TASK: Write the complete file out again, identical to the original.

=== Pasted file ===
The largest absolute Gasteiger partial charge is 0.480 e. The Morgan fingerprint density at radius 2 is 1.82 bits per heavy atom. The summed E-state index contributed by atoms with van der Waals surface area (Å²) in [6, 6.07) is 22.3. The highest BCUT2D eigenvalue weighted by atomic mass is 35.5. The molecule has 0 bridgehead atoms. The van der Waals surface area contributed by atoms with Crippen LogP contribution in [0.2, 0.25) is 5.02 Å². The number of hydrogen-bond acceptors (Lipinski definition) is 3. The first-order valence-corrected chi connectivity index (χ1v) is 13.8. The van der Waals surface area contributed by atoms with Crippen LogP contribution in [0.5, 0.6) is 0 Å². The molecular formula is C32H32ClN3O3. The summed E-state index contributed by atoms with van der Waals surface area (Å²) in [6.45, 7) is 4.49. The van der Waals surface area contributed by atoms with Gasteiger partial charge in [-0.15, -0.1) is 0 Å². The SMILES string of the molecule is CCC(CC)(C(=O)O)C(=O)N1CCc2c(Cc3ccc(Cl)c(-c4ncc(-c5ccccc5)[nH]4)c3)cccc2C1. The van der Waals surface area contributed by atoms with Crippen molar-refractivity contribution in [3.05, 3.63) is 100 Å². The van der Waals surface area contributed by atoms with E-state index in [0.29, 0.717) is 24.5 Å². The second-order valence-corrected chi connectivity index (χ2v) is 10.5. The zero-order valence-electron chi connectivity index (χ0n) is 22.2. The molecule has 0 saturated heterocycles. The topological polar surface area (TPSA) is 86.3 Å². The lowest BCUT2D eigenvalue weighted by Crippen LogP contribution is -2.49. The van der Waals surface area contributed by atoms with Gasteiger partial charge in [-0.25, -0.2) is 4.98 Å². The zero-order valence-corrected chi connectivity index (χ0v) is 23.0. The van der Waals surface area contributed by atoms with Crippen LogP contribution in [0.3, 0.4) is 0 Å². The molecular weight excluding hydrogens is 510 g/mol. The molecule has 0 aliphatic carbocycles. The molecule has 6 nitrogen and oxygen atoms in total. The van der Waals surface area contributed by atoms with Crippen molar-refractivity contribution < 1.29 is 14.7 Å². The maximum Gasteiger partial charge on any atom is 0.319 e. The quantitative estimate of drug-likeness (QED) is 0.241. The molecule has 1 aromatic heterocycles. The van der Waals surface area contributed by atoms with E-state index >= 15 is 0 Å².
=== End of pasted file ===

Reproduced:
The largest absolute Gasteiger partial charge is 0.480 e. The Morgan fingerprint density at radius 2 is 1.82 bits per heavy atom. The summed E-state index contributed by atoms with van der Waals surface area (Å²) in [6, 6.07) is 22.3. The highest BCUT2D eigenvalue weighted by atomic mass is 35.5. The molecule has 0 bridgehead atoms. The van der Waals surface area contributed by atoms with Crippen LogP contribution in [0.2, 0.25) is 5.02 Å². The number of hydrogen-bond acceptors (Lipinski definition) is 3. The first-order valence-corrected chi connectivity index (χ1v) is 13.8. The van der Waals surface area contributed by atoms with Crippen LogP contribution in [0.5, 0.6) is 0 Å². The molecular formula is C32H32ClN3O3. The summed E-state index contributed by atoms with van der Waals surface area (Å²) in [6.45, 7) is 4.49. The van der Waals surface area contributed by atoms with Gasteiger partial charge in [-0.15, -0.1) is 0 Å². The SMILES string of the molecule is CCC(CC)(C(=O)O)C(=O)N1CCc2c(Cc3ccc(Cl)c(-c4ncc(-c5ccccc5)[nH]4)c3)cccc2C1. The van der Waals surface area contributed by atoms with Crippen molar-refractivity contribution in [3.05, 3.63) is 100 Å². The van der Waals surface area contributed by atoms with E-state index in [0.29, 0.717) is 24.5 Å². The second-order valence-corrected chi connectivity index (χ2v) is 10.5. The zero-order valence-electron chi connectivity index (χ0n) is 22.2. The molecule has 0 saturated heterocycles. The topological polar surface area (TPSA) is 86.3 Å². The lowest BCUT2D eigenvalue weighted by Crippen LogP contribution is -2.49. The van der Waals surface area contributed by atoms with Gasteiger partial charge in [-0.25, -0.2) is 4.98 Å². The zero-order valence-corrected chi connectivity index (χ0v) is 23.0. The van der Waals surface area contributed by atoms with Crippen LogP contribution in [0.3, 0.4) is 0 Å². The molecular weight excluding hydrogens is 510 g/mol. The molecule has 0 aliphatic carbocycles. The molecule has 6 nitrogen and oxygen atoms in total. The van der Waals surface area contributed by atoms with Crippen molar-refractivity contribution < 1.29 is 14.7 Å². The maximum Gasteiger partial charge on any atom is 0.319 e. The quantitative estimate of drug-likeness (QED) is 0.241. The molecule has 1 aromatic heterocycles. The van der Waals surface area contributed by atoms with E-state index >= 15 is 0 Å².